The U.S. Supreme Court continues to deeply feel the loss of Justice Antonin Scalia eight months after his death, and his empty seat makes it harder for the surviving eight justices to do their job of resolving some of the country's most vexing legal questions, Justice Sonia Sotomayor said Monday.

Sotomayor, who spoke at the University of Minnesota, noted that the Supreme Court was designed to have nine justices so it can break ties on difficult cases.

"We try to come to decision-making as best as we can," she said. "Where we can find a very, very narrow way of deciding a case, we use it."

Sotomayor did not directly address how filling Scalia's seat has become a divisive issue in the presidential race between Democrat Hillary Clinton and Republican Donald Trump. The GOP-controlled Senate has so far refused to act on Democratic President Barack Obama's nomination of Merrick Garland to replace the conservative Scalia, saying it should be up to the next president to pick Scalia's successor.

But those politics have complicated the internal workings of the Supreme Court, which often needs at least five votes to decide a closely contested case. A 4-4 tie means the last lower court decision stands. It also takes four votes for the high court to agree to hear a case. Sotomayor said nearly all the cases the Supreme Court takes involve disagreements between appeals courts in different federal circuits across the country.

"When we take cases it's because there's a pressing legal problem that has divided the courts below, and justice across the country is being administered in an unequal way, because courts in different parts of the country are deciding the exact same issue in a different manner," Sotomayor said.

Letting a "vexing legal question" go unresolved allows that uncertainty over the law to continue, she said. But even a split decision lets the issue get decided and the precedent will be binding across the country, she added. Having a full nine members therefore has "great value," she said.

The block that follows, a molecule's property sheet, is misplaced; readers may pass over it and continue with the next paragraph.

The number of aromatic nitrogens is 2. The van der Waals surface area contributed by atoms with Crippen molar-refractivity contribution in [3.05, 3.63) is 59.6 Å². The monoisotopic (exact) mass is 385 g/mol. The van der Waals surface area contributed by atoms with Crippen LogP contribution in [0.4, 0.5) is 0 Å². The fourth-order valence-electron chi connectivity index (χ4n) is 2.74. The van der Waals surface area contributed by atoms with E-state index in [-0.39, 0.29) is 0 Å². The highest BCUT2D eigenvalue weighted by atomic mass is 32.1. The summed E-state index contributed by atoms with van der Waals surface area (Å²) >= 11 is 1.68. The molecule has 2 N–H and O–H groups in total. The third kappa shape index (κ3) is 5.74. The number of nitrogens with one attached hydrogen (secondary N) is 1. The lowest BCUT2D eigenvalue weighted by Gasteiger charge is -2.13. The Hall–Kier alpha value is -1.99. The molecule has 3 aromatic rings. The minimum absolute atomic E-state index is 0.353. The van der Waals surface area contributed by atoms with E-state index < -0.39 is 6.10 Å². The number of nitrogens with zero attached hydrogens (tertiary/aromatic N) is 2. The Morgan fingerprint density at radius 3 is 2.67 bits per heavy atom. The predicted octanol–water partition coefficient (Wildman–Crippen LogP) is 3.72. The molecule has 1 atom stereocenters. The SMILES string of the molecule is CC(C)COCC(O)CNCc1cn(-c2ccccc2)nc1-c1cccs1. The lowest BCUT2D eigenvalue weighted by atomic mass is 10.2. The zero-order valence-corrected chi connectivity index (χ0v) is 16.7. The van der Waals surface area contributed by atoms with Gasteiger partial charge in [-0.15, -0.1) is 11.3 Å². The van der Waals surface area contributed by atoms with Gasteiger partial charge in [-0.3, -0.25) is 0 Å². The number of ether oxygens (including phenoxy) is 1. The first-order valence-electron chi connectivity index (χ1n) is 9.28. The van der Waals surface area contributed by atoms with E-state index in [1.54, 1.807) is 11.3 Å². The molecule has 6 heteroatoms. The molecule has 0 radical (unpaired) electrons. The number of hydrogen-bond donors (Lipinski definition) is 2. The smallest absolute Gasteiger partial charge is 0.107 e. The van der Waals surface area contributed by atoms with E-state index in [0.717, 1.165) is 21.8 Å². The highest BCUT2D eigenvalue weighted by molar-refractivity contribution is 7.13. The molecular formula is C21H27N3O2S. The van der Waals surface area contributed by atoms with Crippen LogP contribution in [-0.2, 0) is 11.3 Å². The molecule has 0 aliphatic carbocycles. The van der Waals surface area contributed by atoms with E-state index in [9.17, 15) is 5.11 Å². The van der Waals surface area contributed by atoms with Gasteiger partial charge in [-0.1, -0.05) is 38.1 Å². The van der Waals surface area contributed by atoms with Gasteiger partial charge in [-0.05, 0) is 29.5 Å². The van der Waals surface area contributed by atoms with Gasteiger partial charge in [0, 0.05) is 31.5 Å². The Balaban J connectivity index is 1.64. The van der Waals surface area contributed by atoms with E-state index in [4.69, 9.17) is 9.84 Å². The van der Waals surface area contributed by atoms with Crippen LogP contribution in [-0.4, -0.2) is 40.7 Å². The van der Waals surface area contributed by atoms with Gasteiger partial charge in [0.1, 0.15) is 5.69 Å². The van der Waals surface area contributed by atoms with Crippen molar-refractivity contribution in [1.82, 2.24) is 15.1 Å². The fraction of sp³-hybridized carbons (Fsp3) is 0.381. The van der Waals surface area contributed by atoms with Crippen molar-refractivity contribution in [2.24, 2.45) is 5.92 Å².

"It's much more difficult for us to do our job if we are not what we're intended to be — a court of nine," she said.

Sotomayor spoke to about 2,700 people — mostly lawyers and students — as part of an annual lecture series led by a former dean of the university's law school, Robert Stein. As is her custom, she spent most of the event roaming the hall and shaking hands with people, not missing a beat as she answered Stein's questions, which dealt mostly with how she rose from being a diabetic child in a Bronx housing project in New York to become the first Latina Supreme Court justice and only the third woman ever to sit on the high court. She also took questions from the audience.

Attorney Dawn Van Tassel asked a question on behalf of her daughter's fourth-grade class, where the teacher saw Sotomayor's visit as a learning opportunity. She asked how to teach young people about civil discourse in an age when she can't be sure it's safe for her child to watch the evening news.

What matters, Sotomayor said, is that children learn citizens need to make informed, carefully considered decisions.

"They should be teaching themselves how to think about that choice starting now. Because as they think about it they'll help you think about it and they'll help other people think about it more, too," she said.

Sotomayor wouldn't disclose how she intends to vote, but she said it doesn't matter because she gets one vote just like everyone else.

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